ORLANDO, Fla. — The National Hurricane Center is observing a Caribbean system it expects to develop into the next tropical depression or storm sometime this week.
The system, which was first identified Sunday evening, is associated with a surface trough of low pressure and has a 10% chance of developing into a tropical depression or storm in the two days and a 40% chance in the next five days, according to the NHC’s 2 p.m. Eastern time update.
Meteorologists expect the development to slowly occur over the southwestern Caribbean Sea by the middle of the week. It is expected to drift near the coasts of Nicaragua and Honduras and move northwest.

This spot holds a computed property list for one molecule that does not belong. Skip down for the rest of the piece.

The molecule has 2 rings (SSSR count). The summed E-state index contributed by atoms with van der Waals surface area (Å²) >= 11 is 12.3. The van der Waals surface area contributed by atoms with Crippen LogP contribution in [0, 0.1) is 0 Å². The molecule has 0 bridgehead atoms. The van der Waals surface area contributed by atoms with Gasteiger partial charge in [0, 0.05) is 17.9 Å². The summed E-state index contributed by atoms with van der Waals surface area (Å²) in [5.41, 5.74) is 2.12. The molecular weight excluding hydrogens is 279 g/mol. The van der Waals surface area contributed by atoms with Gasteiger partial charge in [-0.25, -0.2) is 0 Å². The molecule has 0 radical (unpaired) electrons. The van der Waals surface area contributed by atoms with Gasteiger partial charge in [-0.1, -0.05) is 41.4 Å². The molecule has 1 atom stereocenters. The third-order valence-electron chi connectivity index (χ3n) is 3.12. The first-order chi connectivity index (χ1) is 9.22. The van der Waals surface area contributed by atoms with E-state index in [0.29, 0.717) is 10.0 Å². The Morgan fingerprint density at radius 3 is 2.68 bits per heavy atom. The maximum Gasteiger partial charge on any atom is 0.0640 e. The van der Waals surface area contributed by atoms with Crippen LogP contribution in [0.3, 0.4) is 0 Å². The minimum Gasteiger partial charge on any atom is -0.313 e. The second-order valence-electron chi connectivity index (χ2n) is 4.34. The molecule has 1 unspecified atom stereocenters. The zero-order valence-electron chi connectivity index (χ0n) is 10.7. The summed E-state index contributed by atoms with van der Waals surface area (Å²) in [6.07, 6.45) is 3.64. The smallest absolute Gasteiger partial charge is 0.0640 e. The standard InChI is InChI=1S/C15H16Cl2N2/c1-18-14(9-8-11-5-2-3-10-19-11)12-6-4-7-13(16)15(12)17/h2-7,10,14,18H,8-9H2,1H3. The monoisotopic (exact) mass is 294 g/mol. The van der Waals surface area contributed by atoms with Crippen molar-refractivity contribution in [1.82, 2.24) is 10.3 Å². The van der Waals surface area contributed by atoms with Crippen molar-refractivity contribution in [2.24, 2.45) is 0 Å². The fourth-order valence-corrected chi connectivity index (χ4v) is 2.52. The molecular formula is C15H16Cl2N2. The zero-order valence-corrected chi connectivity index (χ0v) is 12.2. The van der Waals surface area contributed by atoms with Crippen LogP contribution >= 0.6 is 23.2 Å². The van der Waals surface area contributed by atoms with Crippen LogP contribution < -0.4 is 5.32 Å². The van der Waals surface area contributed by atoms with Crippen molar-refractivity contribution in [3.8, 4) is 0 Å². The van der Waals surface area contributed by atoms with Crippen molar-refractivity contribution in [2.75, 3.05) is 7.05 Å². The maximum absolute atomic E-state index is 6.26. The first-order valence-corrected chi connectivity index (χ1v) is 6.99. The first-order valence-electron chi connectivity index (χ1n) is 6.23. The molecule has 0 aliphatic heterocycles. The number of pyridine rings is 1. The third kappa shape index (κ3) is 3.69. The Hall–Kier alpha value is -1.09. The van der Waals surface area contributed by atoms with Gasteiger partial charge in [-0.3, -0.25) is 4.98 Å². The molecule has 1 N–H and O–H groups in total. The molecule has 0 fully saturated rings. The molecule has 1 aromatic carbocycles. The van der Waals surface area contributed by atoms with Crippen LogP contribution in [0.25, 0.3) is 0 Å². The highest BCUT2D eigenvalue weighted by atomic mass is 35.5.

If the system develops into a tropical storm, it will be the second named storm of the year, receiving the name Bonnie. Earlier, the first storm of the year developed into Tropical Storm Alex, which formed from the remnants of the first Pacific storm of the year Hurricane Agatha, which passed over Mexico and into the Caribbean. After, the remnants shaped into what specialists called Tropical Cyclone 1. It later pushed large flood waters through South Florida while passing through the state and developed into Alex on June 5 after TC1 moved into the western Atlantic and soon fizzled away.
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